In the forest, only the squirrels can hear you scream.
And by god, the squirrels in the Sherwood Forest Center Parc are the chunkiest ones I’ve ever seen. They’re more like hamsters with fluffy long tails, positively porked out on campers’ scraps.
The reason S and I were at a Center Parc observing their wildlife was because his family were having a bit of a reunion, and as there were 16 of us we needed a base. It’s not a place I’ve been before and not somewhere I’d particularly want to visit again. It all felt a bit fake – from the snow they were pumping out across the “village square” to the large plastic reindeer grazing in the forest. Everything had an air of enforced jollity, and I felt that someone was going to pop out from behind a tree screaming at me “Smile! Have some fun! We have a subtropical swimming paradise here, for god’s sake!”
The squirrels were great, though. They had a trick of coming right up to the patio window and looking in at you, beseechingly, as if they’d never had a square meal in their life and were wasting away for the want of a few nuts – or chocolate, or raisins, or perhaps a piece of the fruit cake you’ve just baked? This begging attitude is of course why they are such chunkers in the first place. The little Orphan Annie routine wasn’t limited to the squirrels, either – even the ducks were at it. We pulled open the curtains on Saturday morning and found ten of them clustered by the patio table, quacking away, looking pathetic and hungry.
We had a theory about the wildlife, or to be more accurate, S’ cousin did: the squirrels are employed by Center Parcs and have specific positions that they have to take up during the day, scampering around their allocated patch and looking cute for the guests. At night they are all herded up into cages and then spend the evening fighting over who has the best spot and bickering about keeping away from each other’s area – “Alvin, I work the strip in Cedar 313 to 400. Keep your grubby little paws away from there if you know what’s good for you.” This only served to reinforce our feeling of compulsory cheer; when even the squirrels are in on a conspiracy to Make You Have Fun!, there’s no hope.
There was a highlight to the Center Parc experience though. Recently it’s been all about the climbing – or more specifically bouldering – and seeing how high I can get my body up somewhere. This weekend gave us the opportunity to do the complete opposite, and have a go at scuba diving. I don’t know whether it’s S’ positive influence or whether I’m becoming more adventurous in my old age, but when I read about the course on the website I really, really wanted to have a go. Dragging along both S and his mother, we turned up the pool at ungodly o’clock (7.10am!) on the Sunday morning. We swiftly became the instructors’ favourites as we a) turned up the requisite half hour early, b) had eaten breakfast and c) answered “no” to all the medical issues posed. Although the blindly obvious question – “can you swim?” – was never asked. I suppose they think that as the point of diving is the ability to sink to the bottom of the pool, the capacity to stay afloat isn’t probably that useful.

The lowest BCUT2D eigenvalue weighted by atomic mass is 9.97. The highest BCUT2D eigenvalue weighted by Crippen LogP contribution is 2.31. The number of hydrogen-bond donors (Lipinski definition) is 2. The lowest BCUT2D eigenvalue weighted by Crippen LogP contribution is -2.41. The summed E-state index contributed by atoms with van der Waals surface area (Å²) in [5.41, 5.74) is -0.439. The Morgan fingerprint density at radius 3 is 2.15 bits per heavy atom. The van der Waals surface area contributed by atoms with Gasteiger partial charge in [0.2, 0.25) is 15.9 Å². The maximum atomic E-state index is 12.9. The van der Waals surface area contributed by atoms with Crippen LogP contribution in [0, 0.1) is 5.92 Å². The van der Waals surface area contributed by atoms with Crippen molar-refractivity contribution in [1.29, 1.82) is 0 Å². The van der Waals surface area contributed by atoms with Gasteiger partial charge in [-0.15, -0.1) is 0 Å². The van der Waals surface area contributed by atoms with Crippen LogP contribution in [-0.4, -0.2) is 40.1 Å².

I loved it. Apart from a panicky few minutes where I wasn’t breathing out properly – the stream of bubbles seemed to go on for so long! No one breathes out that much! – and ended up hyperventilating, and my teeth aching from the pressure of the regulator, it was a lot easier than I thought it would be. The fact that you are under water, yet can still breathe, is very hard to wrap your head around at first but after a while you just forget about it and concentrate on the amazing feeling of being completely submerged. Watching everyone swimming around like the front cover of Nirvana’s album had come to life was strangely beautiful, even if we were wearing saggy t-shirts and carrying oxygen tanks. A dive honeymoon could be on the cards – although hopefully somewhere with more exotic flora and fauna underwater. Exploring the dirt that is creeping up the side of the pool isn’t really on a par with clown fish and coral reefs.
Thinking about it, it’s a shame that the fat squirrels couldn’t put on miniature diving masks and packs and join us down there. Can you imagine what they’d look like, tiny little tails floating out crazily in the water, swimming through hoops in order to reach more nuts? Hmm, a subtropical squirrel swimming paradise – I’d pay money to dive in that.